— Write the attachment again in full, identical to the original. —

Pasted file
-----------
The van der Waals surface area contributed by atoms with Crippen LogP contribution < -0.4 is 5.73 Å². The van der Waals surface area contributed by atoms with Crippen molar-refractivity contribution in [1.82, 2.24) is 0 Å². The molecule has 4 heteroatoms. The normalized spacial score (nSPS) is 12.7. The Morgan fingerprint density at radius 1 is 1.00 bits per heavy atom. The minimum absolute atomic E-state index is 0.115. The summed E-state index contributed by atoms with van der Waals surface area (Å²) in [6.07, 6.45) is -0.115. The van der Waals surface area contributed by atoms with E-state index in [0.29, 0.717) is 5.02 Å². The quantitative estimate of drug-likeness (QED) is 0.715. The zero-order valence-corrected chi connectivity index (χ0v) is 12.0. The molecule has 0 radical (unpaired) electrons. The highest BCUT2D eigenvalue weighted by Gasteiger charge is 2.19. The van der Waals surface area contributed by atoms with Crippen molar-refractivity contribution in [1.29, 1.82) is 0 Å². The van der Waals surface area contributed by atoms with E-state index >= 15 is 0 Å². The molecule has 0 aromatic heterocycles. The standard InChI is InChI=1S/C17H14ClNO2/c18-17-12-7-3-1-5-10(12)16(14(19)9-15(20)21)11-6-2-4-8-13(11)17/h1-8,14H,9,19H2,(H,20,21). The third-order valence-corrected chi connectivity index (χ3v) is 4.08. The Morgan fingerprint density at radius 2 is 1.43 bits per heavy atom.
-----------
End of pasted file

The van der Waals surface area contributed by atoms with Crippen LogP contribution < -0.4 is 5.73 Å². The van der Waals surface area contributed by atoms with Crippen molar-refractivity contribution in [1.82, 2.24) is 0 Å². The molecule has 4 heteroatoms. The normalized spacial score (nSPS) is 12.7. The Morgan fingerprint density at radius 1 is 1.00 bits per heavy atom. The minimum absolute atomic E-state index is 0.115. The summed E-state index contributed by atoms with van der Waals surface area (Å²) in [6.07, 6.45) is -0.115. The van der Waals surface area contributed by atoms with E-state index in [0.29, 0.717) is 5.02 Å². The quantitative estimate of drug-likeness (QED) is 0.715. The zero-order valence-corrected chi connectivity index (χ0v) is 12.0. The molecule has 0 radical (unpaired) electrons. The highest BCUT2D eigenvalue weighted by Gasteiger charge is 2.19. The van der Waals surface area contributed by atoms with Crippen molar-refractivity contribution in [1.29, 1.82) is 0 Å². The van der Waals surface area contributed by atoms with E-state index >= 15 is 0 Å². The molecule has 0 aromatic heterocycles. The standard InChI is InChI=1S/C17H14ClNO2/c18-17-12-7-3-1-5-10(12)16(14(19)9-15(20)21)11-6-2-4-8-13(11)17/h1-8,14H,9,19H2,(H,20,21). The third-order valence-corrected chi connectivity index (χ3v) is 4.08. The Morgan fingerprint density at radius 2 is 1.43 bits per heavy atom.